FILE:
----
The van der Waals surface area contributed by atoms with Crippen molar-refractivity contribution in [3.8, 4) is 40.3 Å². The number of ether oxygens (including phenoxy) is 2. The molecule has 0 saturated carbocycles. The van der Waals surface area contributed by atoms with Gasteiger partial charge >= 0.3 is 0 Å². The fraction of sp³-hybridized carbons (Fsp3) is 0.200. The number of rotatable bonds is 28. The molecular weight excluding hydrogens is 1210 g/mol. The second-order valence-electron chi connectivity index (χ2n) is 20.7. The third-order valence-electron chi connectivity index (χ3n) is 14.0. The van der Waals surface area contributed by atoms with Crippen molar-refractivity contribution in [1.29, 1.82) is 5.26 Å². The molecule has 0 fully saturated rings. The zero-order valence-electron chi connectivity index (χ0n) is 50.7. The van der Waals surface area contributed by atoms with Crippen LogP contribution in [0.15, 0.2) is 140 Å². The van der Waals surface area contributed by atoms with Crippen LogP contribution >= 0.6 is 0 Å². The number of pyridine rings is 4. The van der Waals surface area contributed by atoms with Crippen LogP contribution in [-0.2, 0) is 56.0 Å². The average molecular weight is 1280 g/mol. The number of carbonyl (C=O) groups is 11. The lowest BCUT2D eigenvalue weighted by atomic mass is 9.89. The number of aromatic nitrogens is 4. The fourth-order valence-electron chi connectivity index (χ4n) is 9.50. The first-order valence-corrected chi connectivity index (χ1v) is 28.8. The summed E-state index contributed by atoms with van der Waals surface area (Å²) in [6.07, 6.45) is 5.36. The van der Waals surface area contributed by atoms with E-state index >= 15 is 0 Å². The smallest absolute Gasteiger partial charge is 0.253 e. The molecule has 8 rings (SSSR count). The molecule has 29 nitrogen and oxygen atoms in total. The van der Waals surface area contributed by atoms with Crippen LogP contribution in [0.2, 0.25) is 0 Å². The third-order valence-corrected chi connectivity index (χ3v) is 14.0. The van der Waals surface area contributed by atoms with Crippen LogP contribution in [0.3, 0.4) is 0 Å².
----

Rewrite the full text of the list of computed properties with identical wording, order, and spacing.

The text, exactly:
The van der Waals surface area contributed by atoms with Crippen molar-refractivity contribution in [3.8, 4) is 40.3 Å². The number of ether oxygens (including phenoxy) is 2. The molecule has 0 saturated carbocycles. The van der Waals surface area contributed by atoms with Gasteiger partial charge >= 0.3 is 0 Å². The fraction of sp³-hybridized carbons (Fsp3) is 0.200. The number of rotatable bonds is 28. The molecular weight excluding hydrogens is 1210 g/mol. The second-order valence-electron chi connectivity index (χ2n) is 20.7. The third-order valence-electron chi connectivity index (χ3n) is 14.0. The van der Waals surface area contributed by atoms with Crippen molar-refractivity contribution in [1.29, 1.82) is 5.26 Å². The molecule has 0 fully saturated rings. The zero-order valence-electron chi connectivity index (χ0n) is 50.7. The van der Waals surface area contributed by atoms with Crippen LogP contribution in [0.15, 0.2) is 140 Å². The van der Waals surface area contributed by atoms with Crippen LogP contribution >= 0.6 is 0 Å². The number of pyridine rings is 4. The van der Waals surface area contributed by atoms with Crippen LogP contribution in [-0.2, 0) is 56.0 Å². The average molecular weight is 1280 g/mol. The number of carbonyl (C=O) groups is 11. The lowest BCUT2D eigenvalue weighted by atomic mass is 9.89. The number of aromatic nitrogens is 4. The fourth-order valence-electron chi connectivity index (χ4n) is 9.50. The first-order valence-corrected chi connectivity index (χ1v) is 28.8. The summed E-state index contributed by atoms with van der Waals surface area (Å²) in [6.07, 6.45) is 5.36. The van der Waals surface area contributed by atoms with E-state index >= 15 is 0 Å². The smallest absolute Gasteiger partial charge is 0.253 e. The molecule has 8 rings (SSSR count). The molecule has 29 nitrogen and oxygen atoms in total. The van der Waals surface area contributed by atoms with Crippen LogP contribution in [0.2, 0.25) is 0 Å². The third-order valence-corrected chi connectivity index (χ3v) is 14.0. The van der Waals surface area contributed by atoms with Crippen LogP contribution in [0.3, 0.4) is 0 Å².